The Poetry Kit
|THE RED BOOK - By Ben Barton
This is a fine collection of poetry and is a very good example of an individual voice. The Red Book brings together Ben Barton’s collected small-press poems published from 1996 to 2006. Many have appeared in some of Britain’s foremost ‘little’ magazines, including Scriptor, Roadworks and X Magazine.
In the 40 poems in this book Barton explores many issues, from packing when moving house, "My life packed away / in boxes / categorised. The thing / I said I would never do." to condemnation with a twist of alcohol and cigarettes, "things I hate the most" where he tells us "you choke / garrotted year after year."
Many of these poems are shorter snapshots, only a few lines long, which you find yourself wishing he had expanded and developed. There is the the feeling that he feels this himself and he writes in WORK IN PROGRESS "My notebook is full / Of opening lines // but that is all they are / What they will remain / / incomplete / (for now) / like me."
The Red Book was Poetry Kit's Book of the Month in August 2006.
THE RED BOOK - By Ben Barton pub Plane Tree (UK) (2006) ISBN 1842941801 £4.99
To purchase see block below.
LIMBUS OF THE MOON - By Stephen Morris
Stephen Morris has produced 12 volumes of poetry over a long writing career which has run parellel and frequently overlapped with his work as a visual artist. Limbus of the Moon is his thirteenth book and in some ways is outstanding. It serves as a fine introduction to his poetry and although his visual poems are not represented, and those are among his strongest work, there is still much here to recommend it. In DANGEROUS DAYS Morris tells us "some days / are more dangerous / than others / the postman brings bad news." He takes us through a litany of things to illustrate this contention including children crying and a dog howling, the news of a death before bringing it to an intensely personal conclusion with "she hasn't phoned / the bitch just hasn't phoned." The title poem concludes with the lines "Nothing prevails in death, / The final perfect art." this is a repeated theme as there are poems here written about death, others about the loss of love. The sense of loss is palpable and explored. well.
LIMBUS OF THE MOON - By Stephen Morris pub Pale Horse (UK) (2006) ISBN 0955162408
To purchase see block below
Poetry Kit's Book of the Month OCTOBER 2006.
THE SORROW PSALMS - Ed Lynn Strongin
The Sorrow Psalms is described as a book of twentieth-century elegy and I think it could easily be studied alongside Donald Davie's, The Psalms in English, which is a book I have often returned to. There is a strong and sure editorial hand from Strongin which gives the anthology a sense of cohesion and although the theme is liberally interpreted the choices for sections in the book and the poems selected never seem out of place.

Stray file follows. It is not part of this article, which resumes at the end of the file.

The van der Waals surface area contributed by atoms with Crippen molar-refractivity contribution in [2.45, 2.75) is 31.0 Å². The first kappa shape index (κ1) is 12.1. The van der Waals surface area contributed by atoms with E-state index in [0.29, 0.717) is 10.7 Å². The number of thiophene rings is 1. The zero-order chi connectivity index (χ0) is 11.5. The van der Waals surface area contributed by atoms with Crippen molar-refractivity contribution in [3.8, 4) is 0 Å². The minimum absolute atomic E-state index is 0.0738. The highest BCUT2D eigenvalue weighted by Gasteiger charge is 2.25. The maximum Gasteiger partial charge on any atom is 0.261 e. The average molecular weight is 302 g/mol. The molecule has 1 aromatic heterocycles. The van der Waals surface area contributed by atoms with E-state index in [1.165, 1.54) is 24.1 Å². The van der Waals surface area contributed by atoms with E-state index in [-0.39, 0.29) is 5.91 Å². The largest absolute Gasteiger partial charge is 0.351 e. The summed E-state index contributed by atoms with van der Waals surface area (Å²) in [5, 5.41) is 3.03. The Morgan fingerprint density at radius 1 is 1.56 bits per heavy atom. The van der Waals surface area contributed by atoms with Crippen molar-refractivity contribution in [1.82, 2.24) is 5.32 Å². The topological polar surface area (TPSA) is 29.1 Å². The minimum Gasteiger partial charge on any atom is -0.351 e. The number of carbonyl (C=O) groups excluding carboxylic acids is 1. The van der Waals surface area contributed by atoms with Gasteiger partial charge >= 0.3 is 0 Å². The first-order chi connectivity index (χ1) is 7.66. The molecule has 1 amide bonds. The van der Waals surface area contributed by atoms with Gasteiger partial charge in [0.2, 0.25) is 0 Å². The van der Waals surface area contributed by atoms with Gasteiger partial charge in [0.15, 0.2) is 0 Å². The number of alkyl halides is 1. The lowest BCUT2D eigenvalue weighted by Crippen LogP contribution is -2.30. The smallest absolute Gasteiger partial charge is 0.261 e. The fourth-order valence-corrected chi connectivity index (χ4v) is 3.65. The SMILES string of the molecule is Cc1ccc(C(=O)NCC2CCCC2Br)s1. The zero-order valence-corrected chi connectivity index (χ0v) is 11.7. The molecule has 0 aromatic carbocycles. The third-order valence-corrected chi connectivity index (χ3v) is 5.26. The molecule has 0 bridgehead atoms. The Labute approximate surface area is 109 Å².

Along with obvious selections like Dylan Thomas' A Refusal to Mourn the Death, by Fire, of a Child in London and John Berryman's Epilogue there are some other less obvious and very interesting poems. For instance Instead of You by Stephen Dunn and Easter and Snow both by Robert Peters.
This is an anthology to keep and dip into for the superb quality of the poetry. Perhaps one that deserves to find its way to a larger audience looking poems suitable for particular occasions, something that, as this anthology proves, poetry does so wonderfully well.
THE SORROW PSALMS - Ed Lynn Strongin pub University of Iowa Press (USA) (2006) - ISBN 087745986X
To purchase see block below
INSPIRED BY OUTLAWS - Les Merton
There is something about the Beat Generation that continues to inspire poets 50 years after On the Road and Howl. In Inspired by Outlaws we have Les Merton showing quite clearly what that is. In ROAD MOVIE he says "A movie is a movie - a road movie is something else -" it is this something else that he is exploring in this collection of poems. The title is literal, the poems, Les says, were inspired by the magazine Outlaw. There is a poem here about Al Capone for example so there is the outlaw, but Les extends the idea and in a short poem COOL HAND shows a jazz pianist who "strolled sex/ across black and white keys." The outlaw as outsider and other and it is this that is the strongest influence as in the powerful poem about homelessness, which Les has experienced first hand. WANDERING CAMBORNE STREETS, following a list of shop names the poem goes on " a clone / of everywhere and anywhere".
BEAT REALITY - CD - Les Merton and The Moontones
This CD contains poems from Inspired by Outlaws (see above) written and read by Les Merton and set to music by The Moontones. For a poetry put to music album to be successful, you have to have some great poetry being read by someone who can bring the best out of it and lay it bare before the listener and musicians who can interpret the mood of the poems and be sympathetic to the rhythm and cadences of the language being used. On Beat Reality Les Merton brings the very best from his poems and the band compliment it beautifully.
For me the outstanding track is the title track, which bears lots of repeated listening. The other tracks all have a lot to recommend them, not least the Brian Eno inspired ambience some of them create. As an introduction to Les Merton and his poetry this is an excellent sampler containing some very strong work including Smoke Rings and Biography of a Generation.
BEAT REALITY - CD - Les Merton and
(available from Palores Promotions, 11a Penryn Street, Redruth, Cornwall,
TR15 2SP. UK. )